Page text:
Between 2017 and 2018 we were commissioned to undertake a project in a small, entrepreneurial biotech company running concurrent programmes to develop treatments for a rare genetic muscular disease and to develop a novel antibiotic for the treatment of chronic diarrhoea associated with recurrent bacterial infection.

In 2009 the company had restructured and by the end of 2016 delivered clinical success in two programmes. A licensing deal brought investment to pursue their R&D programme and the board endorsed a significant phase shift from a research-based to late-stage development programme without big pharma support.
However, several problems remained unresolved:

  • The executive team, whilst highly competent, needed to manage two concurrent clinical programmes

  • The COO confirmed the need for greater strategic clarity throughout the organisation

  • Enabling the R&D teams to act autonomously would require changes to the governance and operating model

  • Shifting from Phase 2 to Phase 3 development would result in significant growth and increasingly complex challenges


We designed and facilitated the introduction of an ‘intent-based’ operating model and coached delivery teams and leaders to operate and coordinate activities effectively with minimal central control. We also helped the company to weight its classic matrix organisational structure in favour of the project delivery teams.

The shift required everyone in the company to fully understand the company’s intent and use it as the context for their actions. Operational decision-making was devolved to the lowest possible level of management, and simplified governance structures gave project delivery teams accountability for results and control over resources.

To support the new operating model we also created a set of company values which described the way the company wanted to think and behave. We achieved this with an all-volunteer team and developed a facilitator package so that managers could take responsibility for delivering learning sessions in their teams.

  • The redesigned operating and governance model supported accountability and empowerment

  • Everyone in the company understood what success looked like

  • Decision-making was delegated to the key project teams

  • Everyone in the company was aligned around common values and behaviours


In mid-2018 there was a sudden and unexpected upset. One of the clinical trials announced negative results that meant abandoning the project. However, the intent-based operating model enabled the company to re-orient at speed and pivot towards delivering a new set of novel antibiotics for unmet clinical needs.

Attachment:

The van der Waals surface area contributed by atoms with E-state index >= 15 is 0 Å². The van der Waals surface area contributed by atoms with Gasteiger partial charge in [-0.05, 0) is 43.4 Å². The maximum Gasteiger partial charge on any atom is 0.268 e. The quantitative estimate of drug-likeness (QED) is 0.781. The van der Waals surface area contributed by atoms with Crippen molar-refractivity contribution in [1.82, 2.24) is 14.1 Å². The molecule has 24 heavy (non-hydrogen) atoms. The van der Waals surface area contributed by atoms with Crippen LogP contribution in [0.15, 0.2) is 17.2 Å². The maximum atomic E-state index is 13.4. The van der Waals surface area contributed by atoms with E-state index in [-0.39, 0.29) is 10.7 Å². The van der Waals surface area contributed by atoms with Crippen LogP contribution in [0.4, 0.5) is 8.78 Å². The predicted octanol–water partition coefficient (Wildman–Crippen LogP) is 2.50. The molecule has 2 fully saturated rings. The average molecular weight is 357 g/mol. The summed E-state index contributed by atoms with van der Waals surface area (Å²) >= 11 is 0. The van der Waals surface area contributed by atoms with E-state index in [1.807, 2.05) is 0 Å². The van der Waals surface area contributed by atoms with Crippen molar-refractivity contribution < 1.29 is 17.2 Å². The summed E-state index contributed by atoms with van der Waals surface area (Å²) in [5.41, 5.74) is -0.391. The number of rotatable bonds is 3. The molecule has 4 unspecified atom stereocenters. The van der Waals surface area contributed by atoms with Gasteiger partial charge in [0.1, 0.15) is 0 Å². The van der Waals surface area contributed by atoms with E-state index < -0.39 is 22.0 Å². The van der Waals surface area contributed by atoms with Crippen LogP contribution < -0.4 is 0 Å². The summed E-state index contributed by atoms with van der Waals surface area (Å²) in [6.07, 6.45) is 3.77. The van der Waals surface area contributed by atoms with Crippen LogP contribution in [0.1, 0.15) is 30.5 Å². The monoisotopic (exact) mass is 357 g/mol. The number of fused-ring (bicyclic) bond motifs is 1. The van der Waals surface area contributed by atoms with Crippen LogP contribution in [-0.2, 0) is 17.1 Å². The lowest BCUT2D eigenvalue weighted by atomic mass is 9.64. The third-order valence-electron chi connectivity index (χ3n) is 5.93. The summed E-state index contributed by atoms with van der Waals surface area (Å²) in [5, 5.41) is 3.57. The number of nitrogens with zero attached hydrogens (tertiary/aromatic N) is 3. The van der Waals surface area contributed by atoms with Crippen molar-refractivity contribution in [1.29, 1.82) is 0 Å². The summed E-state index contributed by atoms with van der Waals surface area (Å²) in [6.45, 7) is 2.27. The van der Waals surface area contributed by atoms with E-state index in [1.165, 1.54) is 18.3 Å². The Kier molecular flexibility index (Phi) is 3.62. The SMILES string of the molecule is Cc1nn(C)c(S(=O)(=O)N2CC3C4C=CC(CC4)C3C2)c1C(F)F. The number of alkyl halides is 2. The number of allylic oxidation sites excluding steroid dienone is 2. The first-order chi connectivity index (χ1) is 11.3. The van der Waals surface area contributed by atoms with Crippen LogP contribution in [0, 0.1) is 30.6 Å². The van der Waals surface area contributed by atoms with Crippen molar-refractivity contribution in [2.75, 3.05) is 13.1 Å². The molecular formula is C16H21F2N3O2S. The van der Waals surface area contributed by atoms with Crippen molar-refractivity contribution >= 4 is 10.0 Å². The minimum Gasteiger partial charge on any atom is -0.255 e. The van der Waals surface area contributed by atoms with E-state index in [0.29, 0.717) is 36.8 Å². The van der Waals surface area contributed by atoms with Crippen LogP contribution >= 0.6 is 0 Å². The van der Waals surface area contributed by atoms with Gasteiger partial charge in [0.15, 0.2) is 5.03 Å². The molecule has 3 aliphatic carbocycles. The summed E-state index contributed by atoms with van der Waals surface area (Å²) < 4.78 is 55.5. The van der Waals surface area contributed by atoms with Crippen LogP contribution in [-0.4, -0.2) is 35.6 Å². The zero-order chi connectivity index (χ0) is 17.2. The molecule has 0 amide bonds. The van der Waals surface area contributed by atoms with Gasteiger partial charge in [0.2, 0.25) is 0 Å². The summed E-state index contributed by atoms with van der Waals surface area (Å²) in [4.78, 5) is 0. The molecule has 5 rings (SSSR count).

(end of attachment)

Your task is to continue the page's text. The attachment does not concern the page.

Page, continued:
The biggest effect of adopting leading through intent was that senior leaders had genuine clarity about the outcomes they wanted. The board and executive team were willing to let people figure out what they needed to do to deliver and trusted them to do so. A series of benefits were observed. They can be summarized as:

  • Increased speed of decision-making because of delegation to the most appropriate level with a single point of accountability for programme delivery
  • Every member of the team was aligned and empowered to make decisions within their own remit
  • Productivity improvements resulted from greater clarity about what success looked like.
  • Successful delivery of key goals included on-time reporting of clinical trial study data to support effective decision-making, securing finance for the Phase 3 clinical programme and delivery of a comprehensive antibiotic research strategy.

As straightforward as it may seem to implement procedural changes to the way that strategy is developed, formulated, translated, and executed, the key challenges were cultural and behavioural. The cultural phenotype of an organisation can be hard to change but has a critical impact on implementation and the result. In this case, the client actively recruited, developed, and supported people at every level to think and act like leaders. The leading through intent programme also benefitted from clear support from company senior management, including the CEO and the Board. This resulted in:

  • A higher level of creative problem-solving at lower levels of the organisation.
  • Measurable improvements in alignment to company goals.
  • People understanding their role in delivering the company’s strategic goals and feeling personally responsible for the outcome.
  • Teams and individuals had greater satisfaction with the degrees of freedom they had and were confident they would be supported if they took decisions.
  • “Our intent-based operating model focused on the patient and empowered our project delivery teams which inspired folks to collaborate, making a difference in developing treatments”

  • “When the situation changed, the whole company was able to accept the DMD ‘mission’ was at an end having failed to deliver its expected outcomes and we quickly adapted to the company’s new intent” 

  • “Our lead clinical programme was an exemplar of leading through intent. Our autonomy ensured we delivered the Phase 2 programme on time and with the high-quality dataset needed to make the disappointing but necessary decision to terminate the research programme”


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